We talk in terms of a 30 year war. A lot of it's going to be actions here. It's not going to be the wholesale that we worry about, but it's going to be a lot of these individual acts and this -- you know, I've always worried about shopping malls, things like this at Christmas that can create, once again, terrorism is making people fear and that they can easily do that here.

BARTIROMO: And -- and you're right about ISIS. I mean this is probably the most well funded terrorist group that we've ever seen.

All right, we'll take a short break.

We've got to get into the midterm elections, a week away, guys,

So stay with us.

Well, let's get a look first, though, at what's coming up on "MediaBuzz," top of the hour, Howie Kurtz -- Howie, what have you got?


We're going to look at the president, the midterms and Ebola, but I've also got an extended interview with Bob Woodward, talking about the passing of Ben Bradlee, his legacy, pro and con, and also the lessons of Watergate, how when he and Carl Bernstein were knocking on doors, trying to piece together that criminal conspiracy it wasn't always apparent that they were going to be able to tie this to the Nixon White House and the parallels to journalists, in his view, investigating the Obama administration today.

BARTIROMO: Terrific.

We'll see you in about 20 minutes, Howie.

Thanks so much.

KURTZ: Thanks.

BARTIROMO: Howie Kurtz, top of the hour on "MediaBuzz."

We've got nine days to go until the midterm elections. With candidates digging in for the home stretch, are we any closer to a look on the Senate majority?

Our panel tackles that as we look ahead on "Sunday Morning Futures."

Back in a moment.


BARTIROMO: Welcome back.

Countdown now -- nine days away until the midterm elections.

Take a look at how tight this race for the Senate is according to the Real Clear Politics Polling Average. This might not be decided next Tuesday.

Bringing back our panel right now, Ed Rollins, Judy Miller, Jon Hilsenrath.

All right, let's navigate these races, guys.

What do you think?

ROLLINS: There are four races that are going to make the difference here. Two are Democrats, two are Republicans. One is Iowa, which is an open seat. We have a great candidate there, Joni Ernst, (INAUDIBLE) Republicans. And the other one is -- is Colorado. We win Colorado and Iowa, then I think we're -- we're going to be a majority.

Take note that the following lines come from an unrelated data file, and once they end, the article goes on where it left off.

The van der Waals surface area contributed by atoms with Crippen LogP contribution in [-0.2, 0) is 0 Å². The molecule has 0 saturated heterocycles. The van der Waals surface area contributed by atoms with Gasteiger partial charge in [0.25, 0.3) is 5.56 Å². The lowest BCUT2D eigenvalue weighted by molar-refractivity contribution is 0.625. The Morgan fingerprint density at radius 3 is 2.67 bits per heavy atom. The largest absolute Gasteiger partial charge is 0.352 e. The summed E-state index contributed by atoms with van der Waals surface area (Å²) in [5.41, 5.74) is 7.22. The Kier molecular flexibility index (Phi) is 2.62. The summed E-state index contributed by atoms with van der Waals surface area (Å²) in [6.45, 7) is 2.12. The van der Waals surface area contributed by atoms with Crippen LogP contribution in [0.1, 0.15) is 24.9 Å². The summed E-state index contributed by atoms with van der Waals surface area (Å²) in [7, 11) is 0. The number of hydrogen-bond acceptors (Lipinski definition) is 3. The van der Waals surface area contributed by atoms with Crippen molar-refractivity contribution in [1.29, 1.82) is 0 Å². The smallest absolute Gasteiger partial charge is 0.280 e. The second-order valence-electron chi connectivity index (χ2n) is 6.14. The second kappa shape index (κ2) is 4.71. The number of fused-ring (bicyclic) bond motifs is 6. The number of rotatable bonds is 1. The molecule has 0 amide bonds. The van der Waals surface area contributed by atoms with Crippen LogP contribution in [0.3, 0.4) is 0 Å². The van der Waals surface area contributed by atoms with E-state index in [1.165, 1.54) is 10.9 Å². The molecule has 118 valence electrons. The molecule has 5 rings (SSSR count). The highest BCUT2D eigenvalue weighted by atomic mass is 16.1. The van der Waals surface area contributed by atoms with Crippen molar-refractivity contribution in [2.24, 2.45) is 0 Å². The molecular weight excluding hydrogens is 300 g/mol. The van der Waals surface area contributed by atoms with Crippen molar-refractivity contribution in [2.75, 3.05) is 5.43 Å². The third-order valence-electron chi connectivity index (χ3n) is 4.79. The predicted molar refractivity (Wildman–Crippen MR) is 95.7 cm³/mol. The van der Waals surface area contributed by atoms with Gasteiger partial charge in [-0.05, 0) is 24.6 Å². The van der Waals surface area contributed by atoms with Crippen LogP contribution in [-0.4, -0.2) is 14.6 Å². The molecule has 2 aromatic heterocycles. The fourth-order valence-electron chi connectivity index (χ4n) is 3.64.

But two we have to worry about is Georgia, which is dead even and -- and the incumbent in -- in Kansas, who's Roberts has had some problems.

So all those -- three out of four go one way and the one I talked about last week, the New Hampshire race is now a dead even race.

BARTIROMO: And -- and that -- everything you're saying, we have to include the fact that we -- the Republicans can't lose any seats.

ROLLINS: We can't lose any seats.


ROLLINS: That's -- that's what we have to worry about, the Georgia and the -- and the Kansas. Those are our seats.

MILLER: Well, I want to think about why ABC might not be covering these midterms with all of these close elections, with so much at stake.


MILLER: What is it that we've had zero stories in the prime time evening news, zero?

And, in fact, NBC, CBS, the three leading broadcast networks that reach 23 million people, the disparity between 2006 and now is dramatic.  Six to one stories on the midterms.

BARTIROMO: That really is extraordinary.

MILLER: That I really amazing. And some people say it's because there's a liberal bias in the media and this time...

BARTIROMO: Do you think?

MILLER: -- the Republicans may take over. You know, I don't like the liberal bias explanation, but in this case, it's kind of hard to come to any other conclusion...


MILLER: -- that there may be something to that here.